Putin's $6Bln Lecture Tames Mechel

Embattled coal and steel major Mechel, which had $6 billion wiped off its stock price after being accused by Prime Minister Vladimir Putin of price-fixing, on Friday said it was ready to cooperate with the government.

In a terse, conciliatory statement, the company said it agreed to help the government in combating rising prices, though it stopped short of promising to cut its coking-coal prices outright.

"Mechel is ready for cooperation with federal authorities of the Russian Federation and, if required, will provide complete information on any arising questions," the statement said. "Mechel shares the [government's and industry's] concerns ... in regard to the recent growth in prices for steel products and raw materials."

Putin's comments, in which he called for a special investigation of Mechel and appeared to chastise the company's owner, billionaire Igor Zyuzin, for his absence from a metals industry meeting, led some observers to draw parallels with the case of Mikhail Khodorkovsky's oil firm, Yukos. The company was bankrupted, and Khodorkovsky jailed after he publicly challenged Putin over corruption and pipeline routes.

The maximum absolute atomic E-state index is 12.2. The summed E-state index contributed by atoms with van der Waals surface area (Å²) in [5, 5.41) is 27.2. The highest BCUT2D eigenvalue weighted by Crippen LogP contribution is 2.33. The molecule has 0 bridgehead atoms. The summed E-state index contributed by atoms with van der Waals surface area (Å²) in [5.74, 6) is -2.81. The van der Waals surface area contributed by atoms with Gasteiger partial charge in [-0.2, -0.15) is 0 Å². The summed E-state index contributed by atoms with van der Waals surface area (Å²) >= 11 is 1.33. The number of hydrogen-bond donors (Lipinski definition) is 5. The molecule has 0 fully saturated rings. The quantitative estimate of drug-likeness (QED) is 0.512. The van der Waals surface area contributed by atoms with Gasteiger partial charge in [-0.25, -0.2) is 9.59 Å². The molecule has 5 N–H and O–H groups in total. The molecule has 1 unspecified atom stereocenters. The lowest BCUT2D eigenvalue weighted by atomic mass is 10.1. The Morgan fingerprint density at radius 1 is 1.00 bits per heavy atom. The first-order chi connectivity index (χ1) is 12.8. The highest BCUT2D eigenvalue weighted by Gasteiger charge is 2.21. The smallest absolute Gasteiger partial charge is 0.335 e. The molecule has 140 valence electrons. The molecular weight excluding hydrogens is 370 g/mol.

But Putin's spokesman, Dmitry Peskov, on Sunday dismissed the comparison, saying the government was satisfied with Mechel's conciliatory stance and had no conflict with the company beyond wishing to see it fix anti-monopoly violations.

"No Yukos parallels are relevant with Mechel," Peskov said. "Yukos was charged with lots of criminal cases. … [The] measures against Mechel are taken not because it is Mechel as a concrete company, but just because the company committed violations.

"We are satisfied with Mechel's intentions to cooperate with the state," Peskov said. "But everything will depend on how this cooperation will develop in practice now."

Government ministers said Putin's comments on fighting price-fixing would lead to changes in the metals industry.